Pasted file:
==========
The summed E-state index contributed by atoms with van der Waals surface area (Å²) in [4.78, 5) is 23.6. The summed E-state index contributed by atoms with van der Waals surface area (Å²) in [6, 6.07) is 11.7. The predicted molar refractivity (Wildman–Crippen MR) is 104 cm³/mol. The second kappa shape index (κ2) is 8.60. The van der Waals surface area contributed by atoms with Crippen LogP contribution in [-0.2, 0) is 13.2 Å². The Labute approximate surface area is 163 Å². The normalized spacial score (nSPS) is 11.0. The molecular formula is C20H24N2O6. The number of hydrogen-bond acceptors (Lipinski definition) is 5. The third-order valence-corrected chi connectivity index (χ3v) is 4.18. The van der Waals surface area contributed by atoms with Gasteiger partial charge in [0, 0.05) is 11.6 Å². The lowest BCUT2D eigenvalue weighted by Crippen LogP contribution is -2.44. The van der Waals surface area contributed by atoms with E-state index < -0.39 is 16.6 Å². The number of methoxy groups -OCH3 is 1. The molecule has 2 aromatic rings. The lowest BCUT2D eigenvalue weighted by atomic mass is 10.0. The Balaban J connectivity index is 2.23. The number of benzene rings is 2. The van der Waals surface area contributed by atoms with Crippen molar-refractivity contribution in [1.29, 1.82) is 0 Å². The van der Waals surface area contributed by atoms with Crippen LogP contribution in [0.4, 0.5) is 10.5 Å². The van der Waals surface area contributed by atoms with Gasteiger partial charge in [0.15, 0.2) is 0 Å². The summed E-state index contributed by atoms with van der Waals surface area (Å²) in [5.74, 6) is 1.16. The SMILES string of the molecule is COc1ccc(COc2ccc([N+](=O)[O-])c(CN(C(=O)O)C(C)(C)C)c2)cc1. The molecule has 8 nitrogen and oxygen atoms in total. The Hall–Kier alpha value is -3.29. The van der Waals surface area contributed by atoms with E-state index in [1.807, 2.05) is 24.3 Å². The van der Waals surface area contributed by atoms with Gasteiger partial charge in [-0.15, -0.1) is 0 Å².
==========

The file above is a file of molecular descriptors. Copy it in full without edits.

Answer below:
The summed E-state index contributed by atoms with van der Waals surface area (Å²) in [4.78, 5) is 23.6. The summed E-state index contributed by atoms with van der Waals surface area (Å²) in [6, 6.07) is 11.7. The predicted molar refractivity (Wildman–Crippen MR) is 104 cm³/mol. The second kappa shape index (κ2) is 8.60. The van der Waals surface area contributed by atoms with Crippen LogP contribution in [-0.2, 0) is 13.2 Å². The Labute approximate surface area is 163 Å². The normalized spacial score (nSPS) is 11.0. The molecular formula is C20H24N2O6. The number of hydrogen-bond acceptors (Lipinski definition) is 5. The third-order valence-corrected chi connectivity index (χ3v) is 4.18. The van der Waals surface area contributed by atoms with Gasteiger partial charge in [0, 0.05) is 11.6 Å². The lowest BCUT2D eigenvalue weighted by Crippen LogP contribution is -2.44. The van der Waals surface area contributed by atoms with E-state index < -0.39 is 16.6 Å². The number of methoxy groups -OCH3 is 1. The molecule has 2 aromatic rings. The lowest BCUT2D eigenvalue weighted by atomic mass is 10.0. The Balaban J connectivity index is 2.23. The number of benzene rings is 2. The van der Waals surface area contributed by atoms with Crippen molar-refractivity contribution in [1.29, 1.82) is 0 Å². The van der Waals surface area contributed by atoms with Crippen LogP contribution in [0.4, 0.5) is 10.5 Å². The van der Waals surface area contributed by atoms with Gasteiger partial charge in [0.15, 0.2) is 0 Å². The summed E-state index contributed by atoms with van der Waals surface area (Å²) in [5.74, 6) is 1.16. The SMILES string of the molecule is COc1ccc(COc2ccc([N+](=O)[O-])c(CN(C(=O)O)C(C)(C)C)c2)cc1. The molecule has 8 nitrogen and oxygen atoms in total. The Hall–Kier alpha value is -3.29. The van der Waals surface area contributed by atoms with E-state index in [1.807, 2.05) is 24.3 Å². The van der Waals surface area contributed by atoms with Gasteiger partial charge in [-0.15, -0.1) is 0 Å².